It seems that quite recently things looked so promising in Russia.
In my recent columns, I happily noticed that there are quite a few burgeoning signs of freedom in Russia that were impossible even to think of in my time: freedom of travel, freedom to leave the country, or start your own business. I could not believe what I read in the Russian press or interviews with those who openly criticized the regime. However, one suspicion never left my skeptical mind: Was all that for real? Are any of those rights guaranteed by the Constitution — the right to free speech, the right to a fair trial by jury, or the right to bear arms to defend themselves, for example?
All those forty years since I escaped from Russia I was tempted by my Russian friends who like me came to live in New York and were shuttling back and forth to Russia either out of nostalgia or curiosity or on business they opened here: “Come, Lev, just take a look! You wouldn’t believe how much things have changed there. We go back and forth and nothing happens to us. After all, you were born there, you speak Russian, you left behind your friends…”
Our family never even as much as entertained that crazy idea or gave up our unspoken pledge never to look back on that hell we left behind.
Then it became known that Vladimir Putin, after four years as prime minister, would be running as Russia’s president for a third term.
Not so long ago, in March of this year, in one of my columns, I wrote about massive anti-government demonstrations in Russia against the election fraud by the Putin’s party “Edinaya Rossiya,” which excluded Putin’s rivals from the ballot, arrested and jailed some of them and murdered others.
No wonder I was surprised to hear that American President Obama immediately called Vladimir Putin, a “proud KGB spy who spent his entire life learning how to hate and destroy America and her values,” to congratulate him on his party election victory “making no reference to Putin’s documented electoral fraud, his exclusion of rivals from the ballot (even as he jailed and murdered others) or his support for dictatorship and mass murder in Syria” [Kim Zigfeld, American Thinker, April 1, 2012].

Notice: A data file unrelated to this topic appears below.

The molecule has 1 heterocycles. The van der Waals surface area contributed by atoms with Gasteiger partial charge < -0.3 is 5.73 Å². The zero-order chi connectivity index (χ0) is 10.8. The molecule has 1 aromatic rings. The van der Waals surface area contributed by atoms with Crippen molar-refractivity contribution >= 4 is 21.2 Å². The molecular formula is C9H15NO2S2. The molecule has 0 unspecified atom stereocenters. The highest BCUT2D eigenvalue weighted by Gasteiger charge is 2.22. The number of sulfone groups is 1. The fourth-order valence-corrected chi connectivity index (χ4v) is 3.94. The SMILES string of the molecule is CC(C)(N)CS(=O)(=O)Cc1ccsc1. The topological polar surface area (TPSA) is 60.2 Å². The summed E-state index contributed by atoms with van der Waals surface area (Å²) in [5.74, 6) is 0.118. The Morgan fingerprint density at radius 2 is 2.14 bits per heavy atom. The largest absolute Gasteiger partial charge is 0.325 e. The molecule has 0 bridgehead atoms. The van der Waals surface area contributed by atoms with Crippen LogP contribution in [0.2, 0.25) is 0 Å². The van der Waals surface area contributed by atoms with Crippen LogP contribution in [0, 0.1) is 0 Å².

On Monday, May 6, I got a call from Mikhail, my nephew, an American artist, whom was in Moscow to attend his mother’s funeral. “Lev,” he said, “you were, as usual, right: things here have changed for the worse. Tomorrow, on May 7, at 12:00 pm Moscow time, Putin will be sworn in as Russia’s president for a third term. You cannot imagine what is going on here: the streets are flooded with security police, the center of the city is blocked by Putin’s special forces; those who live in the New ARBAT Street are prohibited from leaving their homes. The exit and entrance to the Kropotkin and Arbat metro stations have been blocked for the time of Putin’s inauguration so that the passengers have no way to exit or enter them.
People are being detained by special police force all over the city — in the sidewalks, in parks — and thrown into police cars. The entire city is lifeless. Streets are desolate. People are being arrested in the streets all over Moscow; Putin’s police examine all coffee shops and are making arrests. The Pushkin Square and the Arbat by-streets are controlled by Putin’s people carrying posters “Putin Loves Us All!”
I have never seen it happening before. Putin’s inauguration is being transmitted all over the television screens.
In his 33-word inauguration speech, Putin swore to defend the lives and freedom of the Russian citizens. He said the following years will be decisive in making better the lives of the Russian people.
At 12:07 pm, the inauguration ceremony was over, and Putin became the Russian president, likely to be president for life.
Meanwhile the crowd on the Nikitsky boulevard cries out “Putin is a thief!” Whereupon the OMON people surrounded them and 200 people were arrested. The crowd dispersed.
“Well, Lev,” said Mikhail, “you were right — the people here have no constitutional rights, and Putin’s dictatorship is back.”
Lev Navrozov can be reached at firstname.lastname@example.org